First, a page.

IS Case 425: Lactating adenoma

Sara Ann Majewski, MD

University of Rochester

Imaging Sciences URMC 2010
Publication Date: 2010-08-27


A 6-month pregnant, 31-year-old, female noticed a palpable lump in her left breast approximately one month ago which has not changed in size.


Ultrasound demonstrated a hypoechoic mass.


Lactating adenoma


Lactating adenoma is a benign breast lesion believed to be a response to physiologic changes in pregnancy and lactation. It is made up of lobules demonstrating secretory hyperplasia (similar to surrounding breast tissue) separated connective tissue microscopically. Lactational adenomas are well circumscribed but nonencapsulated. Most involute after pregnancy and lactation.

Lactating adenomas are radiologically indistinguishable from fibroadenomas. They demonstrate mammographically radiolucent or US hyperechoic regions secondary to fat content of milk secondary to lactational hyperplasia. Lactating adenomas are well defined, but usually have no capsule. Some adenomas can be confused with malignancy, demonstrating irregular masses, microlobulated margins, posterior acoustic shadowing, hypoechogenicity and heteroechogenicity. Some of these features may be due to infarction, as occurs in fibroadenomas.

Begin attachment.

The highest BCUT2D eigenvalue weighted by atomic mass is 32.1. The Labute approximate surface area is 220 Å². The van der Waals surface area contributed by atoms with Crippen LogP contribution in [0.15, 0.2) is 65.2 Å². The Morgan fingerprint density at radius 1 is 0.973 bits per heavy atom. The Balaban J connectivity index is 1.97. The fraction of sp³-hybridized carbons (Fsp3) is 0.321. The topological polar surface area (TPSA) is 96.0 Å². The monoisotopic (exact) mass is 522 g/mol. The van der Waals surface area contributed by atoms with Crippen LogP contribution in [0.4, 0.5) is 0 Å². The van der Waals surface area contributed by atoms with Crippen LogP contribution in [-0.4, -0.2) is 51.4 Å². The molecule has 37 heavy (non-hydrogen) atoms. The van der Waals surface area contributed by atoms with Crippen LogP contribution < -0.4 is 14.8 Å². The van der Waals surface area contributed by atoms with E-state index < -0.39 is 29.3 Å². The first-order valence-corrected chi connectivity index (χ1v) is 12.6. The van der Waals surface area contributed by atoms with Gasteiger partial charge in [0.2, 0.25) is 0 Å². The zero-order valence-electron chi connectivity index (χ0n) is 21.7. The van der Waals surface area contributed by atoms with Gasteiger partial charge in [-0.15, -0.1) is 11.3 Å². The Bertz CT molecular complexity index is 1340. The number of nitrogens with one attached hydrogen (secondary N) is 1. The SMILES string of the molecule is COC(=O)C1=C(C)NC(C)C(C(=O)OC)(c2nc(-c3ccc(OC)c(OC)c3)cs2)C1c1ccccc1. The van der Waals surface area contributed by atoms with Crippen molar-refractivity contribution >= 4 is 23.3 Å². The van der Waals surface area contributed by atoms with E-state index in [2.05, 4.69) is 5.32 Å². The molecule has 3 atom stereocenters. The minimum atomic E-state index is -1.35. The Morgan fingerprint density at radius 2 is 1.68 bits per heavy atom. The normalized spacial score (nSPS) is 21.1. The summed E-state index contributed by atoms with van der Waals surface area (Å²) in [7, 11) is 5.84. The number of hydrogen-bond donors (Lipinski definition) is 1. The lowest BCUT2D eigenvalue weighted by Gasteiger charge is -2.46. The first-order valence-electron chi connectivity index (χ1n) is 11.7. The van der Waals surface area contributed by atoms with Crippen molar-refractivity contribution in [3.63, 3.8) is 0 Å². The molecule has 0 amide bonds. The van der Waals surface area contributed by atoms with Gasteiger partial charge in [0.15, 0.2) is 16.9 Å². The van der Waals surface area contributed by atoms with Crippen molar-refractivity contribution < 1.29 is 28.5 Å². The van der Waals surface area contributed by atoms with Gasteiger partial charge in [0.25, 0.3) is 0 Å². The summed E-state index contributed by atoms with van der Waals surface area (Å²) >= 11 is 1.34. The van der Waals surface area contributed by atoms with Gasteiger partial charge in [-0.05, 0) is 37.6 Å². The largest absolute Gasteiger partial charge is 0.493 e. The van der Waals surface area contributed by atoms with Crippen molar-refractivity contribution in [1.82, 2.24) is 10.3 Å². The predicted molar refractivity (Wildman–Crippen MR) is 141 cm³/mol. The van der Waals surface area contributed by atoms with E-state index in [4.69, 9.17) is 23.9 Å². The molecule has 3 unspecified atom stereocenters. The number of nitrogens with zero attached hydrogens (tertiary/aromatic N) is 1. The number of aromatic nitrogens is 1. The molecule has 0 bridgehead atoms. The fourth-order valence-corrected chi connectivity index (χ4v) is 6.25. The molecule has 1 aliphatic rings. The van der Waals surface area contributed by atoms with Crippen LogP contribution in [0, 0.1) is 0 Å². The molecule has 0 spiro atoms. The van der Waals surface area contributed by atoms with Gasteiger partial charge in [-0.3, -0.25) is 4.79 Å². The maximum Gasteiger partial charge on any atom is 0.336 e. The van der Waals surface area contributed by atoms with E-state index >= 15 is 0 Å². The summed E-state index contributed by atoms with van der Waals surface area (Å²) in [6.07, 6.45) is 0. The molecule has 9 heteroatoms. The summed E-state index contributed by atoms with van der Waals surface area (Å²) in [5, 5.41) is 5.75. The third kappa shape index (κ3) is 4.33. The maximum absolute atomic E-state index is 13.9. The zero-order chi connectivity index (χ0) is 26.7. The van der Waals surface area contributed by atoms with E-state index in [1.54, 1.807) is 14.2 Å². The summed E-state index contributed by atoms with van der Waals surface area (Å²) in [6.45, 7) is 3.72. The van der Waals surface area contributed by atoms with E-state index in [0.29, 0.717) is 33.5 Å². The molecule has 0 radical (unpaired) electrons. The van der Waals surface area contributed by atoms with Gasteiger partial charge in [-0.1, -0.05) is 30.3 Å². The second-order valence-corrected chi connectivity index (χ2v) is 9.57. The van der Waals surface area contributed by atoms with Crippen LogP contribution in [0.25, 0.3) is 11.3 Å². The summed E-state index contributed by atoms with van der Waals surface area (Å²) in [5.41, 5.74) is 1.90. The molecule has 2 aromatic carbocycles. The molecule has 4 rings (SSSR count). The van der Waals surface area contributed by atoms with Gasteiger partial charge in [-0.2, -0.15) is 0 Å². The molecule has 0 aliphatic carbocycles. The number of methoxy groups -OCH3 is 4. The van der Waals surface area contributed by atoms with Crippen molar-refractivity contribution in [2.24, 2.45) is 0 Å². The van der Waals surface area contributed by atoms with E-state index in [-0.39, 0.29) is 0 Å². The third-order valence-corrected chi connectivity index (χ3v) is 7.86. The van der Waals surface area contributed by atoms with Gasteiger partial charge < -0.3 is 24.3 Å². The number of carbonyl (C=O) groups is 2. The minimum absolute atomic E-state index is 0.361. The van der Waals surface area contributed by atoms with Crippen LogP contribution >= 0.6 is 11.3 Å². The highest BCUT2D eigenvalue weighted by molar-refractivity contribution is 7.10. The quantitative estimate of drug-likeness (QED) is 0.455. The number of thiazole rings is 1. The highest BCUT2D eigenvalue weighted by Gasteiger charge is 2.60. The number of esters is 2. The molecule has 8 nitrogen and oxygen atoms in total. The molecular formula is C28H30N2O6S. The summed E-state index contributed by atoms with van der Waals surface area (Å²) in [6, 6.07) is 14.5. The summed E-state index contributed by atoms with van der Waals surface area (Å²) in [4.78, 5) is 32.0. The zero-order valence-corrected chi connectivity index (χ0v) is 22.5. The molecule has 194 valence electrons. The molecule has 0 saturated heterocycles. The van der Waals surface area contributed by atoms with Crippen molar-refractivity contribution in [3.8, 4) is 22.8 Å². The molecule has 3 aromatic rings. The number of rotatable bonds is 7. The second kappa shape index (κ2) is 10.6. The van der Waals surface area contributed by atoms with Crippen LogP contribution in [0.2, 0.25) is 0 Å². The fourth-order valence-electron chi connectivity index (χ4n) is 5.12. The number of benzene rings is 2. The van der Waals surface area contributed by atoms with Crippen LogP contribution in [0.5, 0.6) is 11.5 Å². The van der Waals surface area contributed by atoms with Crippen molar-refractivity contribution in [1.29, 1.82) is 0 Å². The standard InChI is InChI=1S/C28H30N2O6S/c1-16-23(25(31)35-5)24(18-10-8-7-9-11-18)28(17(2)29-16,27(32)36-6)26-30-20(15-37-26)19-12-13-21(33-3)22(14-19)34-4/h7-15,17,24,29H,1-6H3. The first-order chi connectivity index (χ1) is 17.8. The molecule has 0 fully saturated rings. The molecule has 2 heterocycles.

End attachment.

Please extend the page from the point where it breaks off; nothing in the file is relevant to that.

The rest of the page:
1. Sabate J, Clotet M, Torrubia S, et al. Radiologic evaluation of breast disorders related to pregnancy and lactation. Radiographics. 2007 Oct;27 Suppl 1:S101-24. PMID: 18180221
  2. Sumkin JH, Perrone AM, Harris KM, et al. Lactating adenoma: US features and literature review. Radiology. 1998 Jan;206(1):271-4. PMID: 9423682

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